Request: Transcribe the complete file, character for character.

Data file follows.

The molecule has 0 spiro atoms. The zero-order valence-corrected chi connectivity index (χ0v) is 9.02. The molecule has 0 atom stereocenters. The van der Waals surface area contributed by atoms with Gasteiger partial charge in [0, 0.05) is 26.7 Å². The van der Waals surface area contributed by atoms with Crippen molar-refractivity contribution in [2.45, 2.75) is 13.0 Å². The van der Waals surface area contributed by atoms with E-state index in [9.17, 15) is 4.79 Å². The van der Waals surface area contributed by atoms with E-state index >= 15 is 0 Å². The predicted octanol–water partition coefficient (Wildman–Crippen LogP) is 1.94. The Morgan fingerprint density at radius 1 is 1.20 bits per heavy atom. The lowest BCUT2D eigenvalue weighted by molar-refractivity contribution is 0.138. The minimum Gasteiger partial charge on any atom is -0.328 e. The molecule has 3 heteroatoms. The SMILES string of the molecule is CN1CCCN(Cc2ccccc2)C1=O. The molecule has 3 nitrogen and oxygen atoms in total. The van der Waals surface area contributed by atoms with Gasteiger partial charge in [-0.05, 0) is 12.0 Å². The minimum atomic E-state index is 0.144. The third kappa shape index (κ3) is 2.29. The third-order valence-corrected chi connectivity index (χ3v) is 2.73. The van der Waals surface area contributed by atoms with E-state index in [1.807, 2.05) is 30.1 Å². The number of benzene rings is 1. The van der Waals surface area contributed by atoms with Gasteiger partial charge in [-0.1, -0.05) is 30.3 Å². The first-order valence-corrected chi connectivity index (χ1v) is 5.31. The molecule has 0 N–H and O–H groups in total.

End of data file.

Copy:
The molecule has 0 spiro atoms. The zero-order valence-corrected chi connectivity index (χ0v) is 9.02. The molecule has 0 atom stereocenters. The van der Waals surface area contributed by atoms with Gasteiger partial charge in [0, 0.05) is 26.7 Å². The van der Waals surface area contributed by atoms with Crippen molar-refractivity contribution in [2.45, 2.75) is 13.0 Å². The van der Waals surface area contributed by atoms with E-state index in [9.17, 15) is 4.79 Å². The van der Waals surface area contributed by atoms with E-state index >= 15 is 0 Å². The predicted octanol–water partition coefficient (Wildman–Crippen LogP) is 1.94. The Morgan fingerprint density at radius 1 is 1.20 bits per heavy atom. The lowest BCUT2D eigenvalue weighted by molar-refractivity contribution is 0.138. The minimum Gasteiger partial charge on any atom is -0.328 e. The molecule has 3 heteroatoms. The SMILES string of the molecule is CN1CCCN(Cc2ccccc2)C1=O. The molecule has 3 nitrogen and oxygen atoms in total. The van der Waals surface area contributed by atoms with Gasteiger partial charge in [-0.05, 0) is 12.0 Å². The minimum atomic E-state index is 0.144. The third kappa shape index (κ3) is 2.29. The third-order valence-corrected chi connectivity index (χ3v) is 2.73. The van der Waals surface area contributed by atoms with E-state index in [1.807, 2.05) is 30.1 Å². The number of benzene rings is 1. The van der Waals surface area contributed by atoms with Gasteiger partial charge in [-0.1, -0.05) is 30.3 Å². The first-order valence-corrected chi connectivity index (χ1v) is 5.31. The molecule has 0 N–H and O–H groups in total.